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Some Thoughts About Possible England Cricketers

Some thoughts about the possible make-up of the England team against Ireland later this year.

INTRODUCTION

In this post I will be looking at the claims of some potential England cricketers and at the end I will list those who at present would featurie in my plans for the summer. There will be some new names, because although it is only one match I believe that the game against Ireland represents an opportunity to give people a start at test match level, and I would prefer not to have give someone a debut against Australia, who are next up. Before looking at ‘potentials’, it is time clear the decks by first listing the…

SPINE OF THE TEAM

This, given the recent international retirement of Sir Alastair Cook and the lack of success of certain others comprises four names:

  • Rory Burns – He deserves more time to show what he can do at this level (here today, gone tomorrow selections plagued the 1990s when England were an aboslute embarrassment), so one of the openers slots is still his.
  • *Joe Root – The captain and finest batter in the side (and one of the finest in world cricket), his place is assured
  • +Ben Foakes – The best wicketkeeper around and averaging over 40 with the bat in his brief test career to date, I would regard his omission as a disgrace.
  • James Anderson – England’s all-time leading wicket taker and the leader of the bowling attack. As well as his bowling he should be working with the younger bowlers in the squad giving them the benefit of his vast experience and knowhow.

With these four names in mind we now have to decide on the rest, and the next section sets out what is…

REQUIRED TO COMPLETE THE SQUAD

We have two specialist batters and a wicket keeper, and to augment them we need three more specialist batters and an all-rounder or four more specialist batters, one of whom is a regular opener. Only one bowler is listed, and we need a new-ball partner for him, at least two further pace bowlers and two front-line spinners so that we can pick an attack to meet all conditions. With this in mind I am going to start with the…

OPENING BATTER

As far as I am concerned Mark Stoneman and Keaton Jennings have both been found wanting at the highest level, so I strike them straight out. Not many openers have done big things in the first two rounds of county championship matches. Three who merit consideration are Haseeb Hameed who fared well against India before he was injured, but who has had two successive very poor seasons before coming into some runs against Middlesex to start this season, Zak Crawley who has had a superb match for Kent against Warwickshire, although his overall average is only just above 30 and his century in the match just completed was only his second in first-class cricket (from 39 innings) and Dominic Sibley whose 132 for Warwickshire in that same match was fifth century in as many games. Also worth a thought is Middlesex’s Nick Gubbins, who averages 34.92 in first class cricket with seven centuries from 61 innings, and who was one of the few Middlesex players to fare decently with the bat against Lancashire. Of these four my pick would be 25 year-old Gubbins, but with a note to look out for the scores of Hameed, Crawley and Sibley – if any of these start producing big scores on a consistent basis they could still challenge. However, I am not massively convinced by any of these potential openers, and continue to espouse the radical solution I have suggested elsewhere of giving Tammy Beaumont a go amongst the men.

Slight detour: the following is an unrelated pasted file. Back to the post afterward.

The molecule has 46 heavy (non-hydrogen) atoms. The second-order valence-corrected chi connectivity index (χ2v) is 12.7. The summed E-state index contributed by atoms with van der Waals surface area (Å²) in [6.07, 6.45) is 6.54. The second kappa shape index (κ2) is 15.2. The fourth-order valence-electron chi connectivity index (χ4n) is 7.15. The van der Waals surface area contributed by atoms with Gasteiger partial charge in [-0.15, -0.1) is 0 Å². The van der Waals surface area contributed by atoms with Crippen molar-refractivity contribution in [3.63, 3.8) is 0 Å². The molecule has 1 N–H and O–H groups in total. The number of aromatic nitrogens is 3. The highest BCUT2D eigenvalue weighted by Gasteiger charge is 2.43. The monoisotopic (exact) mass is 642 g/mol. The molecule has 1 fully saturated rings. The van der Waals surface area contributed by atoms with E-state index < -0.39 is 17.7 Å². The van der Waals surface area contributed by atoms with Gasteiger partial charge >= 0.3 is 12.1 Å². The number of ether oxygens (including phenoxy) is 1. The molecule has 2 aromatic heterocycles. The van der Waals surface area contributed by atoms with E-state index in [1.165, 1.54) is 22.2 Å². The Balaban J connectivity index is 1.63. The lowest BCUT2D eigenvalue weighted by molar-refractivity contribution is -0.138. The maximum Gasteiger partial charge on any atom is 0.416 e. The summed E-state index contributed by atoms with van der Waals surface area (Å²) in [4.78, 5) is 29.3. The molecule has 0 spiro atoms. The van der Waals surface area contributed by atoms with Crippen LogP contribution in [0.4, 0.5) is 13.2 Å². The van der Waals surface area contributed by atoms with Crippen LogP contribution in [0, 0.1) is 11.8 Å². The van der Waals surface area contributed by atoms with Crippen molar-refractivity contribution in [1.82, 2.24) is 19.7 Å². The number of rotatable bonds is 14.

THE NUMBER THREE SLOT

There are fewer options here – not many people have been scoring big at number three. I see the following possibilities:

  1. Persuade Joe Root to go in at number three, enabling an extra middle-order batter to be selected, which could work, but may end up adversely affecting Root’s performances.
  2. Treating him principally as a batter who will sometimes bowl short spells at high pace see if the new, responsible Ben Stokes can handle the number three slot.
  3. Picking him as a specialist batter give Jonathan Bairstow this slot.
  4. Although he does not bat there for his county cross one’s fingers and pitch Joe Clarke straight in at number three.
  5. Gamble on youth by selecting Ryan Patel of Surrey, whose 100 not out was the sheet anchor of their first innings against Essex, guiding them from 75-1 to 395 all out. Fine performance though it was, it was also his first first class hundred, though he is only 21. 

My personal order of preference for these options is as follows: 3, 2, 5, 1, 4 – I regard promoting Root as too much of a gamble and think that expecting someone who is not a regular no 3 to start doing that job at test level would be a big ask, and I think Patel needs a few more big performances be can be seriously entertained, but he is on my radar. 

THE REMAINING BATTERS/ ALL ROUNDERS

With the top four slots filled and a wicket-keeper in place we need either two more specialist batters or a specialist batter and an all-rounder. My possibles are as follows:

  • Joe Clarke – averages over 40 with the bat, started this season splendidly with 112 and 97 not out against Yorkshire, although he then failed twice against Somerset. I believe a place must be found for him, and that number five would be a good position for him to begin his test career from.
  • Ben Stokes – A position in the middle of the order would probably suit him better than number three, and having an all-rounder if they are genuinely good enough is always valuable. 
  • Ollie PopeThe Surrey man’s 251 in the Champion County game showed that he is the form of his life and made his case all but irrefutable.
  • Tom Abell – The Somerset captain has played two valuable innings this season, the 49 in the first innings against Kent and the hundred against Nottinghamshire when his side looked in trouble, but ended up going on to win by an innings.